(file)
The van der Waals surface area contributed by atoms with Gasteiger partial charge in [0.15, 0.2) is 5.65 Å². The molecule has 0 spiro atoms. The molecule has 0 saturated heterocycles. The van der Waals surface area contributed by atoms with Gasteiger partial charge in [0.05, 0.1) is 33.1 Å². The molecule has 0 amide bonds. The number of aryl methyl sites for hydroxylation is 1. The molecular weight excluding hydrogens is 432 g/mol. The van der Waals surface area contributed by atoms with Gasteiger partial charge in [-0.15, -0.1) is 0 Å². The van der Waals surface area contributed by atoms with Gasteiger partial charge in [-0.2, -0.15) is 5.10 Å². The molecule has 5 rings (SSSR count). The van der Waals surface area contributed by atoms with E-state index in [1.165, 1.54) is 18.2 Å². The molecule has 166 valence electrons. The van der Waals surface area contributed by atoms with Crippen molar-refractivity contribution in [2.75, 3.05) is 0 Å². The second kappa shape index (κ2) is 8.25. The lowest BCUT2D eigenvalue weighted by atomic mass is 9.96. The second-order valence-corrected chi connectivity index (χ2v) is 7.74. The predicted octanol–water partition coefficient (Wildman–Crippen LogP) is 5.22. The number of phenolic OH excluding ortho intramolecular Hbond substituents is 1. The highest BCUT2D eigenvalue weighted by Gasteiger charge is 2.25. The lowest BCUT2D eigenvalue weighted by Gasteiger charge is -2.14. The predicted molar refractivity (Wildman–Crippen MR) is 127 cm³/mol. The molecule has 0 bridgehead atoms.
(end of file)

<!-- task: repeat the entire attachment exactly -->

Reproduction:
The van der Waals surface area contributed by atoms with Gasteiger partial charge in [0.15, 0.2) is 5.65 Å². The molecule has 0 spiro atoms. The molecule has 0 saturated heterocycles. The van der Waals surface area contributed by atoms with Gasteiger partial charge in [0.05, 0.1) is 33.1 Å². The molecule has 0 amide bonds. The number of aryl methyl sites for hydroxylation is 1. The molecular weight excluding hydrogens is 432 g/mol. The van der Waals surface area contributed by atoms with Gasteiger partial charge in [-0.15, -0.1) is 0 Å². The van der Waals surface area contributed by atoms with Gasteiger partial charge in [-0.2, -0.15) is 5.10 Å². The molecule has 5 rings (SSSR count). The van der Waals surface area contributed by atoms with E-state index in [1.165, 1.54) is 18.2 Å². The molecule has 166 valence electrons. The van der Waals surface area contributed by atoms with Crippen molar-refractivity contribution in [2.75, 3.05) is 0 Å². The second kappa shape index (κ2) is 8.25. The lowest BCUT2D eigenvalue weighted by atomic mass is 9.96. The second-order valence-corrected chi connectivity index (χ2v) is 7.74. The predicted octanol–water partition coefficient (Wildman–Crippen LogP) is 5.22. The number of phenolic OH excluding ortho intramolecular Hbond substituents is 1. The highest BCUT2D eigenvalue weighted by Gasteiger charge is 2.25. The lowest BCUT2D eigenvalue weighted by Gasteiger charge is -2.14. The predicted molar refractivity (Wildman–Crippen MR) is 127 cm³/mol. The molecule has 0 bridgehead atoms.